We’re barely a minute in and Ross Noble is performing an “erotically charged” love scene between two of his thumbs caught in the act by a returning husband.

This was inspired by someone in the front row who had given him a double thumbs-up with their hands a little too close together – evoking in Noble the sense of two thumbs pressed together face-to-face but forbidden from kissing.

Seconds later and he’s moved on to a “pisshead inspector gadget” couple who had arrived at his show with two shoulder-bag bottle-holder contraptions for their wine. He slings their bottle holders across each of his shoulders, borrows one of their broad-brimmed hats, and proclaims himself the booze sheriff.

Noble then confronts the “bandit” sitting in the front row who made the mistake of wearing a bandana across their face in place of a mask, clearly with the intention of robbing a stagecoach.

With his playful Geordie accent, Noble’s rants are a pleasure to listen to, apart from his frequent painful loud shrieks into the microphone that repeatedly had the whole room flinching. His squealing imitation of a guinea pig being smashed to death against a rock – inspired by a baby’s crying in the audience – was also as unpleasant for the audience as for the hypothetical guinea pig in question.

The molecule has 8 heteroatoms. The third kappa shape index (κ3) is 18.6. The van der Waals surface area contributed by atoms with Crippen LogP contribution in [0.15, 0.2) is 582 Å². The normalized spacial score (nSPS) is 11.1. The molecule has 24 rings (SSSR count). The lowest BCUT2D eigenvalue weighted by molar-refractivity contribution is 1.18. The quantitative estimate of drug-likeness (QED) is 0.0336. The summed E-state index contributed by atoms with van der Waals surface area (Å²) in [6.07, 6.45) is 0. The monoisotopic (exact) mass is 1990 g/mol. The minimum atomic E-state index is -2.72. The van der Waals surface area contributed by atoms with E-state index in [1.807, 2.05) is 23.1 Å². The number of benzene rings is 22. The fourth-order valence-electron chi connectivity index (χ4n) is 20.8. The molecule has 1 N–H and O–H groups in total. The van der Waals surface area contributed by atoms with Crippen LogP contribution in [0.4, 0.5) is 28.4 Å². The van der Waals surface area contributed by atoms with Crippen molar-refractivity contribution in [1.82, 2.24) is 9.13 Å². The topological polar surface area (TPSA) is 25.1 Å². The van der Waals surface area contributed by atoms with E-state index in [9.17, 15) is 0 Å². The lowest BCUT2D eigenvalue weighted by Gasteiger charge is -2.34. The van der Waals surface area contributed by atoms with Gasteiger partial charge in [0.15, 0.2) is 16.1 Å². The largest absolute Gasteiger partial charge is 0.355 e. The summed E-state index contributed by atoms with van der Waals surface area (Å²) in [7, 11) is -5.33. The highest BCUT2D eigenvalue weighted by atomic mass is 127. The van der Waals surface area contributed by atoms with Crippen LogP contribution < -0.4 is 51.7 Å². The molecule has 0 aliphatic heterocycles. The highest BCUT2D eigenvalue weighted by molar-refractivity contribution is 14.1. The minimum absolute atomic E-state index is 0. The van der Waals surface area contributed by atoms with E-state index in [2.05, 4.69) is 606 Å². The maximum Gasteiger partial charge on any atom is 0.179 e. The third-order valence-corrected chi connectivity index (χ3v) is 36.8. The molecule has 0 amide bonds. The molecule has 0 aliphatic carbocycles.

The first 20 minutes of improvised madness drove the crowd into delirium, but as Noble brought in more of his prepared material the show lost its intense initial burst of momentum.

Nevertheless, there are plenty of laughs throughout, and while some may find his style grating or daft, longtime fans of Noble will find he’s still got it.

At a moment when he got trapped in a cycle of imitating the honking of a clown car as it hurtled towards the hee-haw of an asthmatic donkey, even Noble needed a timeout, asking: “Is this a show any more or am I just having a nervous breakdown?” 

Ross Noble: On the Go is on at the Garden of Unearthly Delights every night through to March 20, except March 16.

Read more 2022 Adelaide Fringe stories and reviews here.

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This article is supported by the Judith Neilson Institute for Journalism and Ideas.